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Reporting of thermography parameters in biology: a systematic review of thermal imaging literature

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Reporting of thermography parameters in biology : a systematic review of thermal imaging literature. / Harrap, Mike; Hempel de Ibarra, Natalie; Whitney, Heather; Rands, Sean.

In: Royal Society Open Science, Vol. 5, 181281, 12.2018.

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Harrap, Mike ; Hempel de Ibarra, Natalie ; Whitney, Heather ; Rands, Sean. / Reporting of thermography parameters in biology : a systematic review of thermal imaging literature. In: Royal Society Open Science. 2018 ; Vol. 5.

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@article{baf8e6ff269442d59a135c75f34bcc98,
title = "Reporting of thermography parameters in biology: a systematic review of thermal imaging literature",
abstract = "Infrared thermography, where temperature measurements are made with infrared cameras, has proven to be a very useful and widely-used tool in biological science. Several thermography parameters are critical to the proper operation of thermal cameras and the accuracy of measurements, and these must usually be provided to the camera. Failure to account for these parameters may lead to less accurate measurements. Furthermore, the failure to provide information of parameter choices in reports may compromise appraisal of accuracy and replicate studies. In this review we investigate how well biologists report thermography parameters. This is done through a systematic review of biological thermography literature that included articles published between years 2007 and 2017. We found that in primary biological thermography papers, which make some kind of quantitative temperature measurement, 48{\%} fail to report values used for emissivity (an object’s capacity to emit thermal radiation relative to a black body radiator), which is the minimum level of reporting that should take place. This finding highlights the need for life scientists to take into account and report key parameter information when carrying out thermography, in the future.",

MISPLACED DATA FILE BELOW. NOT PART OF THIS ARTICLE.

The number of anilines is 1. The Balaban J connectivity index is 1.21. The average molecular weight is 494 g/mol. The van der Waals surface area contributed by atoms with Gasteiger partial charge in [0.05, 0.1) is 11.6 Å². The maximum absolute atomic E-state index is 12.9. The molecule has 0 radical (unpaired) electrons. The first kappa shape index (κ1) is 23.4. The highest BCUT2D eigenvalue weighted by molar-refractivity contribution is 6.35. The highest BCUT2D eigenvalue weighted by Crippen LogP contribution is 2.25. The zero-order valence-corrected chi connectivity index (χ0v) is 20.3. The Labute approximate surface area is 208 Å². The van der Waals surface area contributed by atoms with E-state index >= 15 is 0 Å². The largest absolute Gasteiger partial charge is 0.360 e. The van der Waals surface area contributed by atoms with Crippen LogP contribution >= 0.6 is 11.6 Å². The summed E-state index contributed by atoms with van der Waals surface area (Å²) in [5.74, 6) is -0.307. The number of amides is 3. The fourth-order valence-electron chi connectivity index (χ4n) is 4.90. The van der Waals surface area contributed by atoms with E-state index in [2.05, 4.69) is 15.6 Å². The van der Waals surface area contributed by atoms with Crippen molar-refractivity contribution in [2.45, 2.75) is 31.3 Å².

keywords = "thermography, thermal camera, infrared, emissivity, temperature measurement",
author = "Mike Harrap and {Hempel de Ibarra}, Natalie and Heather Whitney and Sean Rands",
year = "2018",
month = "12",
doi = "10.1098/rsos.181281",
language = "English",
volume = "5",
journal = "Royal Society Open Science",
issn = "2054-5703",
publisher = "The Royal Society",

}

RIS - suitable for import to EndNote

TY - JOUR

T1 - Reporting of thermography parameters in biology

T2 - a systematic review of thermal imaging literature

AU - Harrap, Mike

AU - Hempel de Ibarra, Natalie

AU - Whitney, Heather

AU - Rands, Sean

PY - 2018/12

Y1 - 2018/12

N2 - Infrared thermography, where temperature measurements are made with infrared cameras, has proven to be a very useful and widely-used tool in biological science. Several thermography parameters are critical to the proper operation of thermal cameras and the accuracy of measurements, and these must usually be provided to the camera. Failure to account for these parameters may lead to less accurate measurements. Furthermore, the failure to provide information of parameter choices in reports may compromise appraisal of accuracy and replicate studies. In this review we investigate how well biologists report thermography parameters. This is done through a systematic review of biological thermography literature that included articles published between years 2007 and 2017. We found that in primary biological thermography papers, which make some kind of quantitative temperature measurement, 48% fail to report values used for emissivity (an object’s capacity to emit thermal radiation relative to a black body radiator), which is the minimum level of reporting that should take place. This finding highlights the need for life scientists to take into account and report key parameter information when carrying out thermography, in the future.

AB - Infrared thermography, where temperature measurements are made with infrared cameras, has proven to be a very useful and widely-used tool in biological science. Several thermography parameters are critical to the proper operation of thermal cameras and the accuracy of measurements, and these must usually be provided to the camera. Failure to account for these parameters may lead to less accurate measurements. Furthermore, the failure to provide information of parameter choices in reports may compromise appraisal of accuracy and replicate studies. In this review we investigate how well biologists report thermography parameters. This is done through a systematic review of biological thermography literature that included articles published between years 2007 and 2017. We found that in primary biological thermography papers, which make some kind of quantitative temperature measurement, 48% fail to report values used for emissivity (an object’s capacity to emit thermal radiation relative to a black body radiator), which is the minimum level of reporting that should take place. This finding highlights the need for life scientists to take into account and report key parameter information when carrying out thermography, in the future.

KW - thermography

KW - thermal camera

KW - infrared

KW - emissivity

KW - temperature measurement

U2 - 10.1098/rsos.181281

DO - 10.1098/rsos.181281

M3 - Article

VL - 5

JO - Royal Society Open Science

JF - Royal Society Open Science

SN - 2054-5703

M1 - 181281

ER -